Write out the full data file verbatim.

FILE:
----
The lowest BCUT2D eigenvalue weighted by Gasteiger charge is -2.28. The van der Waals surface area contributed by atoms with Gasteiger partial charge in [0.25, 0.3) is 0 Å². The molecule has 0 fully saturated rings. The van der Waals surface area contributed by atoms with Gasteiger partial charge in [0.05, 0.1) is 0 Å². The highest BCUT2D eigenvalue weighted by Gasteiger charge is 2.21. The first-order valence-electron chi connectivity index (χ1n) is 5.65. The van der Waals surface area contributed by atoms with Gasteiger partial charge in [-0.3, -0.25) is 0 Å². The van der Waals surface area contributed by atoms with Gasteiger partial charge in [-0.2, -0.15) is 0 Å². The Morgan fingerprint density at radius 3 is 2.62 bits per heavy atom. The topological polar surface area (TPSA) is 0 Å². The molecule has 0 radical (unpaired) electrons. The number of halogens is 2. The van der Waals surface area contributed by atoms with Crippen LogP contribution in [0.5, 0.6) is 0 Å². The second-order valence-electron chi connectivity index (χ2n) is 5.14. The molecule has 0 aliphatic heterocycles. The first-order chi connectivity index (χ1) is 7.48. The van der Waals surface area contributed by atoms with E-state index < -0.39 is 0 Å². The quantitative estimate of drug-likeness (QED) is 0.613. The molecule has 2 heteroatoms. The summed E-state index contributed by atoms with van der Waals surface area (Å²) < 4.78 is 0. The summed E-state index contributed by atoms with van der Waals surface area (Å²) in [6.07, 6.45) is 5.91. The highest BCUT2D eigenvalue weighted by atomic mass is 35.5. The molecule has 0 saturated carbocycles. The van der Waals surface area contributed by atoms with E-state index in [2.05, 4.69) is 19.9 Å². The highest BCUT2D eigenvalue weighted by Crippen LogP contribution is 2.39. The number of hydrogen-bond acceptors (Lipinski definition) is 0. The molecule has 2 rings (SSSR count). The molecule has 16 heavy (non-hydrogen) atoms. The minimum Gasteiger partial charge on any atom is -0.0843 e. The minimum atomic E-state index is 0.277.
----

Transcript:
The lowest BCUT2D eigenvalue weighted by Gasteiger charge is -2.28. The van der Waals surface area contributed by atoms with Gasteiger partial charge in [0.25, 0.3) is 0 Å². The molecule has 0 fully saturated rings. The van der Waals surface area contributed by atoms with Gasteiger partial charge in [0.05, 0.1) is 0 Å². The highest BCUT2D eigenvalue weighted by Gasteiger charge is 2.21. The first-order valence-electron chi connectivity index (χ1n) is 5.65. The van der Waals surface area contributed by atoms with Gasteiger partial charge in [-0.3, -0.25) is 0 Å². The van der Waals surface area contributed by atoms with Gasteiger partial charge in [-0.2, -0.15) is 0 Å². The Morgan fingerprint density at radius 3 is 2.62 bits per heavy atom. The topological polar surface area (TPSA) is 0 Å². The molecule has 0 radical (unpaired) electrons. The number of halogens is 2. The van der Waals surface area contributed by atoms with Crippen LogP contribution in [0.5, 0.6) is 0 Å². The second-order valence-electron chi connectivity index (χ2n) is 5.14. The molecule has 0 aliphatic heterocycles. The first-order chi connectivity index (χ1) is 7.48. The van der Waals surface area contributed by atoms with E-state index < -0.39 is 0 Å². The quantitative estimate of drug-likeness (QED) is 0.613. The molecule has 2 heteroatoms. The summed E-state index contributed by atoms with van der Waals surface area (Å²) < 4.78 is 0. The summed E-state index contributed by atoms with van der Waals surface area (Å²) in [6.07, 6.45) is 5.91. The highest BCUT2D eigenvalue weighted by atomic mass is 35.5. The molecule has 0 saturated carbocycles. The van der Waals surface area contributed by atoms with E-state index in [2.05, 4.69) is 19.9 Å². The highest BCUT2D eigenvalue weighted by Crippen LogP contribution is 2.39. The number of hydrogen-bond acceptors (Lipinski definition) is 0. The molecule has 2 rings (SSSR count). The molecule has 16 heavy (non-hydrogen) atoms. The minimum Gasteiger partial charge on any atom is -0.0843 e. The minimum atomic E-state index is 0.277.